For many people with back pain, yoga is a good choice. The following poses are particularly beneficial for your SI joints:

  • Cobra: If your SI joints are hypermobile, cobra pose can help strengthen and stabilize the region. Lie flat on your stomach with your hands beneath your shoulders. Slowly push up as far as your arms extend, bringing your upper body off the ground while keeping your pelvis and legs anchored to the floor. While extended, make sure your low back and buttocks are relaxed. Hold for 15 to 30 seconds, and then gently lower to the floor.
  • Triangle pose: Triangle pose can help strengthen your SI joints, making them less susceptible to pain. But note that this pose involves twisting, so make sure to perform this only when your joints are stable and pain free. See how to do triangle pose here.

One Piece of Advice Before Beginning a Stretching and Exercise Routine

Before beginning any new stretching or exercise program, run it by your doctor. You may be able to start the activity on your own. But in many cases, your doctor will refer you to a physical therapist to create a customized exercise and stretching plan for your sacroiliac joint pain.

Your physical therapist will show you exactly what activities can help strengthen your SI joints and how to do them. As a bonus, these movements can also condition your spinal and abdominal muscles, potentially preventing future bouts of back pain.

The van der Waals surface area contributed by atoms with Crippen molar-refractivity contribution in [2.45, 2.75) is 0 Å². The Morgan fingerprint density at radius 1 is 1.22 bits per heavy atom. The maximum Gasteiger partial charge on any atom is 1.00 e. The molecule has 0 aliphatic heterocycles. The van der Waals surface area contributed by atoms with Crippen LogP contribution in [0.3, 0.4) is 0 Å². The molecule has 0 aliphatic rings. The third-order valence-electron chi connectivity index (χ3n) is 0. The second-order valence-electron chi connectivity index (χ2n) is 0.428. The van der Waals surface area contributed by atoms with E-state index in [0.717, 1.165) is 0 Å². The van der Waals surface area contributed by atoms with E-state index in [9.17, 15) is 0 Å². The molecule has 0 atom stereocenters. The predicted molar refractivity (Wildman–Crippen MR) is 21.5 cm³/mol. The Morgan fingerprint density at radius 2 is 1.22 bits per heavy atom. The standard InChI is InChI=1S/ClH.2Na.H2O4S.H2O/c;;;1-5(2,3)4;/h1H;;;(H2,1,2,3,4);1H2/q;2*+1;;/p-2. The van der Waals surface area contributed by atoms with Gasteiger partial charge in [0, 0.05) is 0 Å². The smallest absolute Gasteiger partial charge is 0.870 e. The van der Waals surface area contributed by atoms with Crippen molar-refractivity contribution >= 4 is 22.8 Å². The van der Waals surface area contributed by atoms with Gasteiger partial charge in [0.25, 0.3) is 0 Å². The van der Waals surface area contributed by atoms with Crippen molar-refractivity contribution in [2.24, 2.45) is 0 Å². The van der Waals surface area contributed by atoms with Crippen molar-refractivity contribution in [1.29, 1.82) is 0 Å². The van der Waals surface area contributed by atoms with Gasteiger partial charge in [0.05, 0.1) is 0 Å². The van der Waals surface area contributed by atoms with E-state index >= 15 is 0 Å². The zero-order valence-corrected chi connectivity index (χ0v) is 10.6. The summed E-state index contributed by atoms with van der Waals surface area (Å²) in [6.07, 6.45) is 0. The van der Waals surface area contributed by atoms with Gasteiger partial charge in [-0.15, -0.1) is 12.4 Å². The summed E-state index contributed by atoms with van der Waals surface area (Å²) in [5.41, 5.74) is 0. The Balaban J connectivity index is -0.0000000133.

If you underwent surgery for your SI joint pain, your surgeon prescribed you a customized rehabilitation program that likely included gentle exercise and stretching. Follow those instructions, and above all else, get your surgeon’s approval before engaging in any activity outside of that plan.

Staying Fit with Sacroiliac Joint Pain: Be Careful and Consistent

When you have sacroiliac joint dysfunction, or sacroiliitis, you may need to redefine what physical activity means for you. For many, exercise means strenuous activity—but those activities can do more harm than good if you have SI joint dysfunction. In fact, exercises like heavy weightlifting, contact sports, and excessive biking can put excessive pressure on your SI joints.

A gentle approach to physical activity with stretching and conditioning exercise can effectively manage your low back and hip pain if the activity is performed consistently. Talk to your doctor or physical therapist about ways to incorporate healthy exercise into your daily routine. The workout may not feel significant, but the effects on your SI joint pain will be.

Updated on: 01/22/20
Continue Reading
Back Pain Treatment by a Physiatrist
Continue Reading:

Back Pain Treatment by a Physiatrist

Physiatrists are medical doctors who specialize in physical medicine and rehabilitation (PM&R). The patient's primary care physician (PCP) or spine surgeon may refer to a physiatrist for further evaluation, diagnosis and non-surgical treatment.
Read More